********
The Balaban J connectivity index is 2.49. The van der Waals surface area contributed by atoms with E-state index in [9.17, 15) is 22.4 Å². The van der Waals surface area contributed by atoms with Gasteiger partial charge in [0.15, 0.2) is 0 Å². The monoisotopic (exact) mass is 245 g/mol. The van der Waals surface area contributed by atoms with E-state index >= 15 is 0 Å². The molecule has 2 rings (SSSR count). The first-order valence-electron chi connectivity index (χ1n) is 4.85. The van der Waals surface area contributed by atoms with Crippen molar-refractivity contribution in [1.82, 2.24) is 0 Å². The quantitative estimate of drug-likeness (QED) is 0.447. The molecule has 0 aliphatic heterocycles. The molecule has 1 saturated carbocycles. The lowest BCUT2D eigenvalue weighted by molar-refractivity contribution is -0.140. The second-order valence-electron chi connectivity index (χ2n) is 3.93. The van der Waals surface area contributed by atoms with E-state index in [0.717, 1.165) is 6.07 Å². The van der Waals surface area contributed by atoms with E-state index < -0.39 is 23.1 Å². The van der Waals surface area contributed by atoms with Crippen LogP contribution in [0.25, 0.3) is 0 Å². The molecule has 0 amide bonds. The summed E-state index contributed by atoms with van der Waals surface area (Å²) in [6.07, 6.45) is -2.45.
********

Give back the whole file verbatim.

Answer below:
The Balaban J connectivity index is 2.49. The van der Waals surface area contributed by atoms with E-state index in [9.17, 15) is 22.4 Å². The van der Waals surface area contributed by atoms with Gasteiger partial charge in [0.15, 0.2) is 0 Å². The monoisotopic (exact) mass is 245 g/mol. The van der Waals surface area contributed by atoms with E-state index >= 15 is 0 Å². The molecule has 2 rings (SSSR count). The first-order valence-electron chi connectivity index (χ1n) is 4.85. The van der Waals surface area contributed by atoms with Crippen molar-refractivity contribution in [1.82, 2.24) is 0 Å². The quantitative estimate of drug-likeness (QED) is 0.447. The molecule has 0 aliphatic heterocycles. The molecule has 1 saturated carbocycles. The lowest BCUT2D eigenvalue weighted by molar-refractivity contribution is -0.140. The second-order valence-electron chi connectivity index (χ2n) is 3.93. The van der Waals surface area contributed by atoms with E-state index in [0.717, 1.165) is 6.07 Å². The van der Waals surface area contributed by atoms with E-state index < -0.39 is 23.1 Å². The van der Waals surface area contributed by atoms with Crippen LogP contribution in [0.25, 0.3) is 0 Å². The molecule has 0 amide bonds. The summed E-state index contributed by atoms with van der Waals surface area (Å²) in [6.07, 6.45) is -2.45.